I am still trying to figure out what my new research agenda will be: Jeffrey Beall | Science Chronicle
lterrat's bookmarks 2017-02-04
"Responding to my observation that all his expertise on predatory journal publishing would go waste if he stays away, his anger or frustration with the Open Access advocates became amply evident. 'Well, the Open-Access advocates always criticised my expertise, so perhaps they can work on solving the problem of predatory publishing,' Beall says.
'Yes, I still work at the University [of Colorado Denver]. I am still trying to figure out what my new research agenda will be. I have no plans to return to this work [preparing and updating a list of predatory journals and publishers]. I have no plans to create or publish any lists of publishers. I want it to be something much more quiet than predatory publishers. By 'quiet' I mean non-controversial,' he says of his future plans.
Filling the void
To my query on who can fit into his big shoes and match his expertise he says: 'It’s clear that my abandoning this work has left a void. How will the void be filled? The publishing industry already has an initiative, called 'Think, Check, Submit' that was a response to my work, but I am not sure it is having any effect or really addressing the problem.'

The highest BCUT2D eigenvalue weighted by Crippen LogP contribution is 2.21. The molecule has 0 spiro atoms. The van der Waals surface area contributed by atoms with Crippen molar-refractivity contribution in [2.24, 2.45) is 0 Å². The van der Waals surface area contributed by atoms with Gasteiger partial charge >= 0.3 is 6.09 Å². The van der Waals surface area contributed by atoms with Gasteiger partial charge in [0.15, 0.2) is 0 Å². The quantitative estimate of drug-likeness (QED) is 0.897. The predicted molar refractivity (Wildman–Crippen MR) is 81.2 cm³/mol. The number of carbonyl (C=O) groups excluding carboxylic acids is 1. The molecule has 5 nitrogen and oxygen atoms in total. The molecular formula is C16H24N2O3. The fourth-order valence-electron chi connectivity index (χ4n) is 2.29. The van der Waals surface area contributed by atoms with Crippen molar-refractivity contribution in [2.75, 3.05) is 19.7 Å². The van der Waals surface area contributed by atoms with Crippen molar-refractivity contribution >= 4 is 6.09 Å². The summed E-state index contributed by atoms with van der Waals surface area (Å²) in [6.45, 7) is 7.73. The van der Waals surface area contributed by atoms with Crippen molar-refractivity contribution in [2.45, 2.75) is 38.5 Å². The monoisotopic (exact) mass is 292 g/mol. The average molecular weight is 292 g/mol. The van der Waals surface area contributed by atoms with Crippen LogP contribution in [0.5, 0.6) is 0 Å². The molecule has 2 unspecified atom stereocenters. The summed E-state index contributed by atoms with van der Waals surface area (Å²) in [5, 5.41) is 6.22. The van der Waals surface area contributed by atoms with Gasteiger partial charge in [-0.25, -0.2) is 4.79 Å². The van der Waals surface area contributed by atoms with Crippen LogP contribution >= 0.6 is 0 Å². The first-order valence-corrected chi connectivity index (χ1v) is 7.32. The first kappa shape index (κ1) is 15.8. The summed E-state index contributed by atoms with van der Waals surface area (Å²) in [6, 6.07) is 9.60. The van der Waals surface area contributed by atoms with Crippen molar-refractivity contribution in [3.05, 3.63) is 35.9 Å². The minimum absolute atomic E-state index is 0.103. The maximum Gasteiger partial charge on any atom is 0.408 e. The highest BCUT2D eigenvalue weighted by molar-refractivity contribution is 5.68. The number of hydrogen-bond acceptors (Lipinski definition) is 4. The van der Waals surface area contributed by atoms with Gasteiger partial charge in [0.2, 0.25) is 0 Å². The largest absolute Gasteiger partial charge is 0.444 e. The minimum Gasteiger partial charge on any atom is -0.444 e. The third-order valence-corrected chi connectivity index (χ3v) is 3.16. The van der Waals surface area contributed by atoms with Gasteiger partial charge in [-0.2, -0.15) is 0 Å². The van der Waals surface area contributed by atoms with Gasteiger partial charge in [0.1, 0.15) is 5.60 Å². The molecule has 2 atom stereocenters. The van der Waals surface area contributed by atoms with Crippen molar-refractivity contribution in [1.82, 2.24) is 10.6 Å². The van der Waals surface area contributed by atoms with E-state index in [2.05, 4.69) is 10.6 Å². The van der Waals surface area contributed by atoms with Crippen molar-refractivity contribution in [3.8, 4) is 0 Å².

Unlike his list, does he think that 'Think, Check, Submit' has any effect at all in exposing and warning people of the dark side of predatory journal publishing and is he aware of any other initiative that matches his? 'Think, Check, Submit is having no effect. I know of no other blacklists. Many of my critics argued that anyone could easily identify predatory journals without the need of any list. They said that predatory journals were obviously predatory, and that my work was unneeded,' Beall comments.
To my comment that his lists helped the scientific community, especially people who did not genuinely know which is a predatory journal, his answer is terse: 'Yes, agree.'"